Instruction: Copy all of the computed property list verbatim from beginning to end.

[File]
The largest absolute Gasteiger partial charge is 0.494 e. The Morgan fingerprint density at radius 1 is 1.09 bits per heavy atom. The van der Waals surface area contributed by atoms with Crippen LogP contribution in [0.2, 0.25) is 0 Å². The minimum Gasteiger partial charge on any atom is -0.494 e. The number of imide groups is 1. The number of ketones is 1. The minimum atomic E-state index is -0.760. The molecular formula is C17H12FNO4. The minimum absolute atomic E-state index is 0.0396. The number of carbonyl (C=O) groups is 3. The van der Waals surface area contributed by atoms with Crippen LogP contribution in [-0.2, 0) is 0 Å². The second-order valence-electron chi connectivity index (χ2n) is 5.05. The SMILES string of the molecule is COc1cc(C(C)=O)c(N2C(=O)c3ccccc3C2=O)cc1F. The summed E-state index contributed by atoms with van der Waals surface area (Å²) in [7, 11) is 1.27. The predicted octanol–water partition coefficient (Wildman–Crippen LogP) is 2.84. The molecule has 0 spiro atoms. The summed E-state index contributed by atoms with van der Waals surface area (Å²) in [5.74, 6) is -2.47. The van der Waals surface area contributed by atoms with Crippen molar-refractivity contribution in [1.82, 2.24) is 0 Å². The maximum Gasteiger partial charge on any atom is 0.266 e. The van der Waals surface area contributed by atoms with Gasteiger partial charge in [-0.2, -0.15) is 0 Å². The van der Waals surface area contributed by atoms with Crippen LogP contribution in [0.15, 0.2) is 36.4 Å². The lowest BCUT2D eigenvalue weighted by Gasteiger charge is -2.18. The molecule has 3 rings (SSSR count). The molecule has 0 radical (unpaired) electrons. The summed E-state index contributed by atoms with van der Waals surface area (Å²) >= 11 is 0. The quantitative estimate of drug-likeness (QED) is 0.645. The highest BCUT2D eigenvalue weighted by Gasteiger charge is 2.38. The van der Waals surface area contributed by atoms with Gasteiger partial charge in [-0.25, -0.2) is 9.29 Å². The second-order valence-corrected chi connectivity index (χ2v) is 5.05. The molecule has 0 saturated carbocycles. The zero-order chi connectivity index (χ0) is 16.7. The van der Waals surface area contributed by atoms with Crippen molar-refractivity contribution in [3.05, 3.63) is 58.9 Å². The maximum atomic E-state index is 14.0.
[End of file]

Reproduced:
The largest absolute Gasteiger partial charge is 0.494 e. The Morgan fingerprint density at radius 1 is 1.09 bits per heavy atom. The van der Waals surface area contributed by atoms with Crippen LogP contribution in [0.2, 0.25) is 0 Å². The minimum Gasteiger partial charge on any atom is -0.494 e. The number of imide groups is 1. The number of ketones is 1. The minimum atomic E-state index is -0.760. The molecular formula is C17H12FNO4. The minimum absolute atomic E-state index is 0.0396. The number of carbonyl (C=O) groups is 3. The van der Waals surface area contributed by atoms with Crippen LogP contribution in [-0.2, 0) is 0 Å². The second-order valence-electron chi connectivity index (χ2n) is 5.05. The SMILES string of the molecule is COc1cc(C(C)=O)c(N2C(=O)c3ccccc3C2=O)cc1F. The summed E-state index contributed by atoms with van der Waals surface area (Å²) in [7, 11) is 1.27. The predicted octanol–water partition coefficient (Wildman–Crippen LogP) is 2.84. The molecule has 0 spiro atoms. The summed E-state index contributed by atoms with van der Waals surface area (Å²) in [5.74, 6) is -2.47. The van der Waals surface area contributed by atoms with Crippen molar-refractivity contribution in [1.82, 2.24) is 0 Å². The maximum Gasteiger partial charge on any atom is 0.266 e. The van der Waals surface area contributed by atoms with Gasteiger partial charge in [-0.2, -0.15) is 0 Å². The van der Waals surface area contributed by atoms with Crippen LogP contribution in [0.15, 0.2) is 36.4 Å². The lowest BCUT2D eigenvalue weighted by Gasteiger charge is -2.18. The molecule has 3 rings (SSSR count). The molecule has 0 radical (unpaired) electrons. The summed E-state index contributed by atoms with van der Waals surface area (Å²) >= 11 is 0. The quantitative estimate of drug-likeness (QED) is 0.645. The highest BCUT2D eigenvalue weighted by Gasteiger charge is 2.38. The van der Waals surface area contributed by atoms with Gasteiger partial charge in [-0.25, -0.2) is 9.29 Å². The second-order valence-corrected chi connectivity index (χ2v) is 5.05. The molecule has 0 saturated carbocycles. The zero-order chi connectivity index (χ0) is 16.7. The van der Waals surface area contributed by atoms with Crippen molar-refractivity contribution in [3.05, 3.63) is 58.9 Å². The maximum atomic E-state index is 14.0.